against use of gas in future wars was
adopted by the five great powers as
actionable among themselves with an
invitation to the rest of the world to
join in the agreement.
That left on the permanent list of
the conference only two topics-lim-
tation of air craft and general re-t
vision of the rules of warfare-and
both seemed likely tonight to be pass-
ed over without definite action.
An air warfare sub-committee has
reported after weeks of study that lim-
itation of aeroplanes appears imprac-
ticable until a conference of wider
scope has been convened, although it
has been suggested that some restric-
tion of lighter than air craft might be
A future world wide conference for
the consideration of the rules of war
has also been suggested and senti-
muents among the delegates seem to
favor it. Italy, however, hopes to
see the present negotiations devel-
op some agreement against bombard-
ment against fortified cities.
So far has the armament discussion
proceeded that some delegations are
'looking forward to a plenary session
of the conference by Wednesday or
Thursday of next week to publish to
the world the completed limitations
treaty and to report the further steps
that have been taken in regard to the
FRITZ KRLEULR, WORLD
ARTIST WILL PRESENT CONCERT
PROGRAM ON CHORAL UNION
With 22 years of successful work on
the concert stage since his mature
debut at Berlin in 1899, Fritz Kres-
1er. world famous violinist, is again
making a tour of the United States
and will be heard at 8 o'clock tomor-
row night -in Hill auditorium in a
"oncert program under the Choral
Kreiser is nearly 47 years old, but
those who have heard him this season
say be has the same irresistible ap-
peal and the same high technical and
interpretative skill as 4lways, with
the added charm of a few more ripen-
His complete program is as fol-
Sonata, A major .......Cesar Franck
(For piano and violin)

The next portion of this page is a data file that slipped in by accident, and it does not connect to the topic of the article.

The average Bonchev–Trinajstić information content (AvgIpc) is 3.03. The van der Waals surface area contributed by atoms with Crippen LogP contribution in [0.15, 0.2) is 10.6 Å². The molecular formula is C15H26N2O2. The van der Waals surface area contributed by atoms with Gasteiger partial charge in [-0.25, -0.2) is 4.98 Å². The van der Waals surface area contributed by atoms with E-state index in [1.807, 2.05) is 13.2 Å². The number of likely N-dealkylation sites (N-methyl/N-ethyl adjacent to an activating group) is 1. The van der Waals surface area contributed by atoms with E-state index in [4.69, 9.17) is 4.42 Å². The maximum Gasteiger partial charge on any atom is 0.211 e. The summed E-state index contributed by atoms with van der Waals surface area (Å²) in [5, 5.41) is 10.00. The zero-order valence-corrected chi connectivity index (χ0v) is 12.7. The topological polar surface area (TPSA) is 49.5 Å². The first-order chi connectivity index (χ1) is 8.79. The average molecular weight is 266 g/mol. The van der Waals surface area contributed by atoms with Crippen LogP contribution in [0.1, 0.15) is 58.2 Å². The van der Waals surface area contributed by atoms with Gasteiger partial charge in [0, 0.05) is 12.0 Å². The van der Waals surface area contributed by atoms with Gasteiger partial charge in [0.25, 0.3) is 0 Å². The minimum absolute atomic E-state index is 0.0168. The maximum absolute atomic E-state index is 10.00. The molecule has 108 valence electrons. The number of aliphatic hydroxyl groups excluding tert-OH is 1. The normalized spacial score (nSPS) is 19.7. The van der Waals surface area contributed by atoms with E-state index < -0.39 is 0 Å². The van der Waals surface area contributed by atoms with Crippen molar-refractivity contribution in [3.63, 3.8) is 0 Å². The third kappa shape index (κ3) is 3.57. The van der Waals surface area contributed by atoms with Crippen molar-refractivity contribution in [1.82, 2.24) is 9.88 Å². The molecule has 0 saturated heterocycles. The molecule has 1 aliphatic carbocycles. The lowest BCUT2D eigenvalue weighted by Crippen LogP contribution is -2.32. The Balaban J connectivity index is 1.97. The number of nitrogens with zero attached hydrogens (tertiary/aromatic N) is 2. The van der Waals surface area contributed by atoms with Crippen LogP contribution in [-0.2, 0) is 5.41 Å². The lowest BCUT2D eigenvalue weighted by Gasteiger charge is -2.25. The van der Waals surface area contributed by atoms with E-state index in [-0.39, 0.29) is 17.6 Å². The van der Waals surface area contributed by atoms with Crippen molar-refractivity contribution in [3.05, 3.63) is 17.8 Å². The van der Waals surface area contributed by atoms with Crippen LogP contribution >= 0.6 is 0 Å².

Allegretto ben moderato
Allegretto poco mosso
Suite, E major ................Bach
Menuetto 1 and 2
Rondo ....... ..............Mozart
Ballet Music to "Rosamunde"....
Two Slavonic Dances. Dvorak-Keisler
Carl Lamson, accompanist
Student Tour Of
Plans are under way for the car-
rying on of a trip to France of 10
weeks' duration during the summer
vacation for American teachers and
students. The purpose is to permit
American students and teachers to
study in France at a minimum cost.
Each university group will be under
the direct supervision of a well-
known professor of romance language
during the entire trip.
The curriculum includes grammar,
phonetics, diction, composition, his-
Iory, literature, and French civiliza-
tion. After six weeks of study have
been completed a certificate of study
will be presented.
The program as planned for the 10
weeks includes three weeks ocean
trip, six weeks study, and one week
in Paris for those whose study has
not taken them there. . The party will
leave New York July 1, and return
(By Leo. J. Hershdorfer)
Twice blessed was Friday, Jan. 7,
for it brought with it the first week-
end of the new year and also the
January issue of Chimes. There have
been other week-ends ,aye, many of
them, and there will be many more,
too. Some have been joyful, others
sad, and the rest just interesting,
nothing more nor less. There have
been other issues of Chimes, aye, many
of them, and there will be many
more, too. Some have been joyful (to
read), others sad, and the rest just in-
teresting, c'est tout. This issue, while'
on the whole commendable, is one of
"Bud" Rea's "Thousand Words" are
perhaps the most pleasing of all, for
they are convincing, plain, and
straight-from-the-shoulder. There Is
no attempt at bantering or shoulder-
patting in this article. Ra has some-
thing vital to say to the campus,
CO MEDY CLUB PLAY
HAS STRONG CAST